Cruising California: From Appster and Google to Patagonia and Zappos
Next up on our exciting adventure is a Bucket List trip to the west coast of the USA. Yesterday we arrived in San Francisco to start our 25-day trip along many of our sources of inspiration.
People and organizations that are challenging the status quo. Rebels that are creating more engaging, inspiring and happy workplaces. People that stand out and dare to change the way we think about work. We are honored to meet all of them and to get a sneak peek into these unique organizations. Let’s us introduce you to our itinerary and explore the most exciting organizations and people on our agenda.
Some of the companies on our Bucket List don’t need any introduction and Google is surely one of them. The global search engine pioneers in how the work is organized and in how they treat their employees. From the well-known employee perks such as nap-pods, free food, and sports facilities to the unique practices for hiring, evaluating and developing their employees. After reading former People Operations Director Laszlo Bock’s must-read book (Work Rules!), visiting the Amsterdam office, and hearing so much about the workplace, it’s time to visit the headquarters in Mountain View, Silicon Valley.
As the largest tomato processor in the world, Morning Star is one of the world’s most iconic examples of a self-managing workplace. All around the world people continue to be amazed with the way they run their organization entirely without managers. Each employee works with so-called CLOU (Colleague letter of understanding) in which he or she agrees with a handful of colleagues up and down-stream that people interact with most on what they are going to need to deliver. The results for Morning Star have been amazing and we are here to unravel their secrets.
This software and app developer company was founded in 2011 by Mark McDonald and Josiah Humphrey. We meet with Josiah to learn more about the unique workplace they’ve created in the first five years of operation. At Appster, each employee decides what project they work on. You can start any project you like without anyone’s permission. All you need to do is convince other people to join your project and make it into a success. So far, the unique way of working has been highly successful.
Founded by Tony Hsieh and bought in 2009 by Amazon, Zappos is one of the world’s most famous companies when it comes to creating a happy workplace. In his book ‘Delivering Happiness’ Tony writes about how a strong focus on culture and customer service helps them to create loads of happiness while beating the competition. Nowadays, Zappos practices the so-called Holacracy way of working (for more info on that, read our blog post: Assessing the bold claims of Holacracy. We are curious to learn more about how Tony built his company based on happiness and how they transformed towards Holacracy.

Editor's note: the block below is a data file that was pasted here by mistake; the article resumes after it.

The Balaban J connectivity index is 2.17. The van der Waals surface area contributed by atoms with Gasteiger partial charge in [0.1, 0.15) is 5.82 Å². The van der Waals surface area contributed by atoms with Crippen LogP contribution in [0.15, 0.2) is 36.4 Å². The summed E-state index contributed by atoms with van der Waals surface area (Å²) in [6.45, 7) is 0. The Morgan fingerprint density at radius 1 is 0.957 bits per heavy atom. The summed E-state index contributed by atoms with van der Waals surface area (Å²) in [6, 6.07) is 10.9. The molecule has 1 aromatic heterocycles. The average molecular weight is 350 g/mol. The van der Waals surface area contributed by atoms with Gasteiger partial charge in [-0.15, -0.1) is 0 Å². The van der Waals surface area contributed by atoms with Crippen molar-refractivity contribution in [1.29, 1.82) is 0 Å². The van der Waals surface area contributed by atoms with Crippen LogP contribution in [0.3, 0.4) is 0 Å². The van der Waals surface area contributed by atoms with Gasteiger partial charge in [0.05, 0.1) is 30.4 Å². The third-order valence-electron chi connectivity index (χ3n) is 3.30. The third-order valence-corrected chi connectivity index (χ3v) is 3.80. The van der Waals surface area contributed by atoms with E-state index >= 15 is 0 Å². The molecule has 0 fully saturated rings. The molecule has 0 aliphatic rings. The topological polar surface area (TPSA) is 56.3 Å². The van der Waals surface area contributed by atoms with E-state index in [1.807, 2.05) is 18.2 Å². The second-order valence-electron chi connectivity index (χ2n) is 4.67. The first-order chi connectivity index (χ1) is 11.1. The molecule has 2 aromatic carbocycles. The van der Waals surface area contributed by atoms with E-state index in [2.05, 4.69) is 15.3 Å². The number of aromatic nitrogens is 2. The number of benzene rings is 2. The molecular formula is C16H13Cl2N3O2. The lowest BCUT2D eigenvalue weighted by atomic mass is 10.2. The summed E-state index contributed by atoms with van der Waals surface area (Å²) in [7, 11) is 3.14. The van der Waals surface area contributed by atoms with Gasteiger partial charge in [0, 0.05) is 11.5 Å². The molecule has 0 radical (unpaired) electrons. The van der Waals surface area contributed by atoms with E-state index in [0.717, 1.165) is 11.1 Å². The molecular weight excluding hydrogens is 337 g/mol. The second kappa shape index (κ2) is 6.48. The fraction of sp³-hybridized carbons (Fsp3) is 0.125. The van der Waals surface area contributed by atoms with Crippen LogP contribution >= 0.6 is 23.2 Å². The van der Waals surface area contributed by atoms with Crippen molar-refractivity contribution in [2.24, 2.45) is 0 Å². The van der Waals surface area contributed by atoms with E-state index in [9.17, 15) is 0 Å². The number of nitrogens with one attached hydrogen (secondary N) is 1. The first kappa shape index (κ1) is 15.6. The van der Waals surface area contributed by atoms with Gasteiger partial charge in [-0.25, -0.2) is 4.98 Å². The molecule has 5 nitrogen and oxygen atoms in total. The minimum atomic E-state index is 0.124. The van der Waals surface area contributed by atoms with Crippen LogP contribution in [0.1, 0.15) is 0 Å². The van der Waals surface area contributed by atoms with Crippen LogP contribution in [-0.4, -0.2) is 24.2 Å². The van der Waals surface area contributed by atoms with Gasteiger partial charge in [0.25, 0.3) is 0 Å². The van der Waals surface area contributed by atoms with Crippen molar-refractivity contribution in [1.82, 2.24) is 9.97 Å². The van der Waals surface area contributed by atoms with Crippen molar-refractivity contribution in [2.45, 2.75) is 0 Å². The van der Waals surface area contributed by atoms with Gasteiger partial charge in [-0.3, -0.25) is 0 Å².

Outdoor apparel company Patagonia is worldwide renowned for its focus on creating a more sustainable planet. As a prime example of the purpose economy, they clearly put purpose before profit; from getting rid of highly successful but polluting products, to advertising not to buy their clothes. Another reason we will visit Patagonia is their unique way of working, which revolves around freedom, flexibility and responsibility. The title of founder Yvon Chouinard’s amazing’s book says it all: “Let my people go surfing: The education of a reluctant business man”.
In LA we will meet with Chuck Blakeman; another pioneer in the field. As author and speaker, Chuck promotes companies that are built for what he calls The Participation Age. Companies that focus on reducing management layers, busting bureaucracy, increasing engagement and therewith skyrocketing their success. As an influential writer, Chuck is an important rebel in changing the way we work. We are excited to meet up with him and learn from his experience.
This software company has a radically different approach to work. They promote self-management and the employees themselves determines who will do what and how it will get done. Nearsoft is named on the WorldBlu list; a list of democratic workplaces we encountered during our visit to WorldBlu founder Traci Fenton. We meet up with co-founder Matt Perez to learn how he built this unique workplace and to find out what separates Nearsoft from the vast majority of workplaces that are simply uninspiring.
In between meeting these inspiring Bucket List heroes we’ll be meeting with various people in the field that help us to better understand how the most progressive companies work. And of course we won’t be just meeting people while we are here. California and Las Vegas have lots of amazing things to offer that we’ll be exploring with our tiny camper van. Work hard, play hard is what they call it, right?
Download a free sample chapter of our book. Subscribe to the newsletter.
Be the first rebel to reply.
In 2012, Haier gave 12,000 managers a choice: "you can leave, or join our new structure." Some left, many stayed and joined one of 4,000 small independent companies within Haier—the so-called 'microenterprises' (MEs). Many academics, management gurus and other companies were amazed with how the ME structure stimulated entrepreneurship. So why the hell would Haier fiddle with it's structure, again?
Yash Pakka is a compostable tableware manufacturer in Faizabad, Uttar Pradesh. Their products are made from sugarcane waste and are 100% compostable, and the factory is even powered by its own power grid that uses rice husk as fuel. But they’re innovative not just in terms of what they make, but how they organise.